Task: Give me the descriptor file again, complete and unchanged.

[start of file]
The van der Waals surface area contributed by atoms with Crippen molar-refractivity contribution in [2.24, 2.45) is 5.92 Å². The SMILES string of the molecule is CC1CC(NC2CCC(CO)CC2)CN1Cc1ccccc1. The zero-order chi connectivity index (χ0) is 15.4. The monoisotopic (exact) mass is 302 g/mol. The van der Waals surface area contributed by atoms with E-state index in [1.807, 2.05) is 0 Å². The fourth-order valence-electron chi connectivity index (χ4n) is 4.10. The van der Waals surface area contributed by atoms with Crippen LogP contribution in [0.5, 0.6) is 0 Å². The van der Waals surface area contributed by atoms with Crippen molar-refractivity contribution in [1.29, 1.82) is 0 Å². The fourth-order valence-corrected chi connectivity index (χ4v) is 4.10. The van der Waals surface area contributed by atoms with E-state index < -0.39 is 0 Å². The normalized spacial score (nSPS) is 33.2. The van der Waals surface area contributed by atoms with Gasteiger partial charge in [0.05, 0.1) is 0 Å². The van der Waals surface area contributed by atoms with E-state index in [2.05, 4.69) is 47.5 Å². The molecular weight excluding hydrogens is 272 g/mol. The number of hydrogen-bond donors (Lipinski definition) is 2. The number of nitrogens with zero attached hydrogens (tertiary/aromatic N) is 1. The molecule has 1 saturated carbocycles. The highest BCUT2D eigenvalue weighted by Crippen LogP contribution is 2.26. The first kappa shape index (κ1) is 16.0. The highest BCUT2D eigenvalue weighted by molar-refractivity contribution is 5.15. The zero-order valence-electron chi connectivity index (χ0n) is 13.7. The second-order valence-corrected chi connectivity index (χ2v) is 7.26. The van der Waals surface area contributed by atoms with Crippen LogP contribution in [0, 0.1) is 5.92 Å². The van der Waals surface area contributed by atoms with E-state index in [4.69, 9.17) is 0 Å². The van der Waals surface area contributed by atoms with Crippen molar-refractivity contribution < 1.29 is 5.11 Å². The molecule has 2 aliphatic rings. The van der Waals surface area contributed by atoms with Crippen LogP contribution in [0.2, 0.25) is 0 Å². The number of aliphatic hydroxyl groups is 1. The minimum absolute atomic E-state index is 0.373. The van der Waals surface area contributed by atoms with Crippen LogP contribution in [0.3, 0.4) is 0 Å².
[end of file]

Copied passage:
The van der Waals surface area contributed by atoms with Crippen molar-refractivity contribution in [2.24, 2.45) is 5.92 Å². The SMILES string of the molecule is CC1CC(NC2CCC(CO)CC2)CN1Cc1ccccc1. The zero-order chi connectivity index (χ0) is 15.4. The monoisotopic (exact) mass is 302 g/mol. The van der Waals surface area contributed by atoms with E-state index in [1.807, 2.05) is 0 Å². The fourth-order valence-electron chi connectivity index (χ4n) is 4.10. The van der Waals surface area contributed by atoms with Crippen LogP contribution in [0.5, 0.6) is 0 Å². The van der Waals surface area contributed by atoms with Crippen molar-refractivity contribution in [1.29, 1.82) is 0 Å². The fourth-order valence-corrected chi connectivity index (χ4v) is 4.10. The van der Waals surface area contributed by atoms with E-state index < -0.39 is 0 Å². The normalized spacial score (nSPS) is 33.2. The van der Waals surface area contributed by atoms with Gasteiger partial charge in [0.05, 0.1) is 0 Å². The van der Waals surface area contributed by atoms with E-state index in [2.05, 4.69) is 47.5 Å². The molecular weight excluding hydrogens is 272 g/mol. The number of hydrogen-bond donors (Lipinski definition) is 2. The number of nitrogens with zero attached hydrogens (tertiary/aromatic N) is 1. The molecule has 1 saturated carbocycles. The highest BCUT2D eigenvalue weighted by Crippen LogP contribution is 2.26. The first kappa shape index (κ1) is 16.0. The highest BCUT2D eigenvalue weighted by molar-refractivity contribution is 5.15. The zero-order valence-electron chi connectivity index (χ0n) is 13.7. The second-order valence-corrected chi connectivity index (χ2v) is 7.26. The van der Waals surface area contributed by atoms with Crippen LogP contribution in [0, 0.1) is 5.92 Å². The van der Waals surface area contributed by atoms with E-state index in [4.69, 9.17) is 0 Å². The van der Waals surface area contributed by atoms with Crippen molar-refractivity contribution < 1.29 is 5.11 Å². The molecule has 2 aliphatic rings. The van der Waals surface area contributed by atoms with Crippen LogP contribution in [0.2, 0.25) is 0 Å². The number of aliphatic hydroxyl groups is 1. The minimum absolute atomic E-state index is 0.373. The van der Waals surface area contributed by atoms with Crippen LogP contribution in [0.3, 0.4) is 0 Å².